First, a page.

The topic of AC power protection has become somewhat one-dimensional for many who regularly work with sound systems, because the concept of a power problem is tied to a specific unpleasant memory of a power disturbance that caused a great deal of grief, and perhaps a small fortune in recovery costs.
This explains why some are convinced that power protection is all about guarding against power outages or regulating voltage, while others obsess about power line noise or prevention of voltage surges and transients. It’s not uncommon to find surge protectors, voltage regulators, and noise filters all labeled as “power conditioners.”
We see a lot of discussion about the need to protect systems from power problems, but there’s little discussion about the nature of power disturbances themselves. This is unfortunate in an industry where so much depends on digital electronics that must perform reliably and produce the highest quality sound.
Because microprocessors and other sensitive circuitry are a critical part of almost every system, it’s important to think differently about the interplay between the electronic equipment and the electricity that powers it.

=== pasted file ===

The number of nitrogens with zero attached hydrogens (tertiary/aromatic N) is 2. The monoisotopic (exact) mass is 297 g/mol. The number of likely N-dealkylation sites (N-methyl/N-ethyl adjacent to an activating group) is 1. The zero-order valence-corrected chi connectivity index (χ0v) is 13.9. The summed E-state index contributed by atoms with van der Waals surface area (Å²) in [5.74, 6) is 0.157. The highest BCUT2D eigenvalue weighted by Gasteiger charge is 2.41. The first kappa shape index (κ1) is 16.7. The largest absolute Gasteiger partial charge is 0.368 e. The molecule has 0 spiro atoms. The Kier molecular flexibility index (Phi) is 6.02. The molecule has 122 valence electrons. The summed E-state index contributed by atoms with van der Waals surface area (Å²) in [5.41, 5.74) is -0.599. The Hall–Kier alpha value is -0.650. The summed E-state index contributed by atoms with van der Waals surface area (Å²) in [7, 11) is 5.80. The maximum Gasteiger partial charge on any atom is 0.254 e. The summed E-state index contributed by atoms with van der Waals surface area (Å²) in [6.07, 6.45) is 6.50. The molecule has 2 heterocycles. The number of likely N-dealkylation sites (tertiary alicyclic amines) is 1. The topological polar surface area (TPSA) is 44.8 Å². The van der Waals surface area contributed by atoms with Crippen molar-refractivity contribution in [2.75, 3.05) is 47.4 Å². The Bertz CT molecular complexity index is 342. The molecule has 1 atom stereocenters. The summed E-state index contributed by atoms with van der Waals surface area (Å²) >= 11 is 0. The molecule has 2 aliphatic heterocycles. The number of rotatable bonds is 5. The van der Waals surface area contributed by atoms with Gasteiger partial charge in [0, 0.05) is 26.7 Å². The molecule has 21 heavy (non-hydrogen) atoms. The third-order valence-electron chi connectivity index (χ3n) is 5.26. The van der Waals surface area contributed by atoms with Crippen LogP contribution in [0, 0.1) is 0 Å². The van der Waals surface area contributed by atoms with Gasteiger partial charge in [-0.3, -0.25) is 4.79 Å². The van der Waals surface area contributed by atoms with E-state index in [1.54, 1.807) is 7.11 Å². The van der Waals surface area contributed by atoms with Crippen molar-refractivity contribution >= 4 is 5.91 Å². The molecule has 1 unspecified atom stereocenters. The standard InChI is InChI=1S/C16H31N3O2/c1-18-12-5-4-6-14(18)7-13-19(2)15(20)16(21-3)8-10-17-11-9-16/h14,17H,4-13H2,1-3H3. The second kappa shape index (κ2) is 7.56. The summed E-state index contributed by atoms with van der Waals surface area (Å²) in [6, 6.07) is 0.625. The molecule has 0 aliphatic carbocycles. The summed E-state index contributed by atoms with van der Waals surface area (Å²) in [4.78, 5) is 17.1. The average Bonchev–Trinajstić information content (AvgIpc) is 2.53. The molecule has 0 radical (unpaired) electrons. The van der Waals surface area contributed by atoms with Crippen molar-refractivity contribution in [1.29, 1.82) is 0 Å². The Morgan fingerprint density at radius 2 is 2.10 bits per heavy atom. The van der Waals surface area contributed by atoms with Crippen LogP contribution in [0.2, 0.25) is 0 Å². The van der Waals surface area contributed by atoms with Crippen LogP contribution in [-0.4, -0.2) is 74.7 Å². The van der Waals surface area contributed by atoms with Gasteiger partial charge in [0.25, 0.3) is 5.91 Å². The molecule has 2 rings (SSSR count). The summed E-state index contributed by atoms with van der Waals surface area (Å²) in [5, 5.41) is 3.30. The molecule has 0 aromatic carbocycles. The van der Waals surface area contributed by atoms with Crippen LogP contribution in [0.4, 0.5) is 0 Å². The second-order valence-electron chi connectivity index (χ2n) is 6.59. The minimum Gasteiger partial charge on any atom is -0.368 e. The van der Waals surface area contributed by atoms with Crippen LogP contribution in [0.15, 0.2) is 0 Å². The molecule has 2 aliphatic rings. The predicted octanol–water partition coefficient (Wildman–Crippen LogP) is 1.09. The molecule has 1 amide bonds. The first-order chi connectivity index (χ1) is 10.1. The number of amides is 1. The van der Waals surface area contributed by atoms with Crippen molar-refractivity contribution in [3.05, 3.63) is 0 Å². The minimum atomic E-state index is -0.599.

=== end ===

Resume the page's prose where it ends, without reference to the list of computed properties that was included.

A good place to start is by understanding some basics. There are four ways in which modern A/V systems can be affected by power quality anomalies, and these can be called “The Four D’s.”
SURGES & OTHER TERMS
The first D is destruction. So much energy is involved with a power problem that a single occurrence results in the immediate destruction of an integrated circuit or transistor. We typically refer to these events as voltage surges, impulses, or high-energy transients, and they’re usually associated with lightning.
However, there are other causes. Voltage surges can be caused by large industrial loads turning on and off, a windstorm blowing power lines together, or even something more mundane the aging ballast of a fluorescent lighting fixture.
Whatever the source, the destructive power disturbance overwhelms the electronic device and leaves smoke, charring, and visible damage in its path.
The second D is degradation. The energy level of degrading power disturbances is insufficient to destroy an integrated circuit immediately. Rather, slowly degrading disturbances erode internal semiconductor material, much like rust eats away at unprotected metal. Thus damage is slow, cumulative, and invisible.
Eventually, the semiconductor device breaks down internally, and unfortunately, when failure does finally occur, it’s often difficult to establish cause and effect.
The third D is disruption. Any system with a microprocessor is subject to disruptive power disturbances. These disturbances contain the least amount of energy but are far more mischievous because disruptive disturbances have two power pathways to gain access to a system.
The first pathway, between the hot and neutral conductor of the electrical system, is called the normal mode pathway. When high frequency, low voltage, normal mode power disturbances are present, they may easily couple through the power supply or enter a system via numerous parasitic pathways. Often mimicking legitimate level signals, they can still cause microprocessor lockups, errors, or other unexplainable operational problems.